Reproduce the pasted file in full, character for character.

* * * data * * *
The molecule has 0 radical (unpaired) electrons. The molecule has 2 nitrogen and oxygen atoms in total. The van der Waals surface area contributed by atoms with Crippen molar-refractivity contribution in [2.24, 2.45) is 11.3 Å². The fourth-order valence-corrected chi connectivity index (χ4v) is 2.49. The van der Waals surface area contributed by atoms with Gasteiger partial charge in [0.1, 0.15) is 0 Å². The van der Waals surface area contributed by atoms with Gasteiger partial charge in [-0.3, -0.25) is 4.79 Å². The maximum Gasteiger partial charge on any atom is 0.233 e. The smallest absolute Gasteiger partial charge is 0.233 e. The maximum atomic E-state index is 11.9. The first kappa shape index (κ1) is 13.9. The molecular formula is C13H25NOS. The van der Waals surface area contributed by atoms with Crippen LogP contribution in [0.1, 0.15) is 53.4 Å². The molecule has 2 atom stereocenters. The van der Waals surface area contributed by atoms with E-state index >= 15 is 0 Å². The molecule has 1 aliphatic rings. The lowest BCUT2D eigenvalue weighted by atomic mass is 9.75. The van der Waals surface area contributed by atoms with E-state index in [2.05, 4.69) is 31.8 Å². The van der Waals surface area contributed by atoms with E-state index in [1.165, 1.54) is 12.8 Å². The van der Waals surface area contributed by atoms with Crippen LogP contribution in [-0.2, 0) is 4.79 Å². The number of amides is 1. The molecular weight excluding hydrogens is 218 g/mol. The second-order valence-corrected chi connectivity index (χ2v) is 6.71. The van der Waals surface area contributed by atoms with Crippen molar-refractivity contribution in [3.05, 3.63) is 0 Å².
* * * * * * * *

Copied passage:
The molecule has 0 radical (unpaired) electrons. The molecule has 2 nitrogen and oxygen atoms in total. The van der Waals surface area contributed by atoms with Crippen molar-refractivity contribution in [2.24, 2.45) is 11.3 Å². The fourth-order valence-corrected chi connectivity index (χ4v) is 2.49. The van der Waals surface area contributed by atoms with Gasteiger partial charge in [0.1, 0.15) is 0 Å². The van der Waals surface area contributed by atoms with Gasteiger partial charge in [-0.3, -0.25) is 4.79 Å². The maximum Gasteiger partial charge on any atom is 0.233 e. The smallest absolute Gasteiger partial charge is 0.233 e. The maximum atomic E-state index is 11.9. The first kappa shape index (κ1) is 13.9. The molecular formula is C13H25NOS. The van der Waals surface area contributed by atoms with Crippen LogP contribution in [0.1, 0.15) is 53.4 Å². The molecule has 2 atom stereocenters. The van der Waals surface area contributed by atoms with E-state index >= 15 is 0 Å². The molecule has 1 aliphatic rings. The lowest BCUT2D eigenvalue weighted by atomic mass is 9.75. The van der Waals surface area contributed by atoms with E-state index in [2.05, 4.69) is 31.8 Å². The van der Waals surface area contributed by atoms with E-state index in [1.165, 1.54) is 12.8 Å². The van der Waals surface area contributed by atoms with Crippen LogP contribution in [-0.2, 0) is 4.79 Å². The number of amides is 1. The molecular weight excluding hydrogens is 218 g/mol. The second-order valence-corrected chi connectivity index (χ2v) is 6.71. The van der Waals surface area contributed by atoms with Crippen molar-refractivity contribution in [3.05, 3.63) is 0 Å².